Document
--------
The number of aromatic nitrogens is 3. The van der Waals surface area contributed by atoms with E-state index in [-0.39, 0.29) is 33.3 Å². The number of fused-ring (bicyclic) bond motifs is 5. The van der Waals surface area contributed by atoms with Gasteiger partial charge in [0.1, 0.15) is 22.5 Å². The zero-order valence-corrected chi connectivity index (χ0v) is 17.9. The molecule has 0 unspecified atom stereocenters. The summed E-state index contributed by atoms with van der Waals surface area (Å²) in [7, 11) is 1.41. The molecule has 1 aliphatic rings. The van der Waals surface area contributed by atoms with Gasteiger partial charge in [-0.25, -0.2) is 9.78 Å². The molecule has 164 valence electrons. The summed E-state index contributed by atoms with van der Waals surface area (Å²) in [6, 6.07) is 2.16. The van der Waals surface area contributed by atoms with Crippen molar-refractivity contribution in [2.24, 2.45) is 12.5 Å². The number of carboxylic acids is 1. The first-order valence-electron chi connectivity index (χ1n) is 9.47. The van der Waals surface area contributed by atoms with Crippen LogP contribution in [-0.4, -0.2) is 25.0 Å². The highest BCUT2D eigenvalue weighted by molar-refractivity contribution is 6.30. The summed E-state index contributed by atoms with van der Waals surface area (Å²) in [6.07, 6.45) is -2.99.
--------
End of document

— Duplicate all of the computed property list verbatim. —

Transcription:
The number of aromatic nitrogens is 3. The van der Waals surface area contributed by atoms with E-state index in [-0.39, 0.29) is 33.3 Å². The number of fused-ring (bicyclic) bond motifs is 5. The van der Waals surface area contributed by atoms with Gasteiger partial charge in [0.1, 0.15) is 22.5 Å². The zero-order valence-corrected chi connectivity index (χ0v) is 17.9. The molecule has 0 unspecified atom stereocenters. The summed E-state index contributed by atoms with van der Waals surface area (Å²) in [7, 11) is 1.41. The molecule has 1 aliphatic rings. The van der Waals surface area contributed by atoms with Gasteiger partial charge in [-0.25, -0.2) is 9.78 Å². The molecule has 164 valence electrons. The summed E-state index contributed by atoms with van der Waals surface area (Å²) in [6, 6.07) is 2.16. The van der Waals surface area contributed by atoms with Crippen molar-refractivity contribution in [2.24, 2.45) is 12.5 Å². The number of carboxylic acids is 1. The first-order valence-electron chi connectivity index (χ1n) is 9.47. The van der Waals surface area contributed by atoms with Crippen LogP contribution in [-0.4, -0.2) is 25.0 Å². The highest BCUT2D eigenvalue weighted by molar-refractivity contribution is 6.30. The summed E-state index contributed by atoms with van der Waals surface area (Å²) in [6.07, 6.45) is -2.99.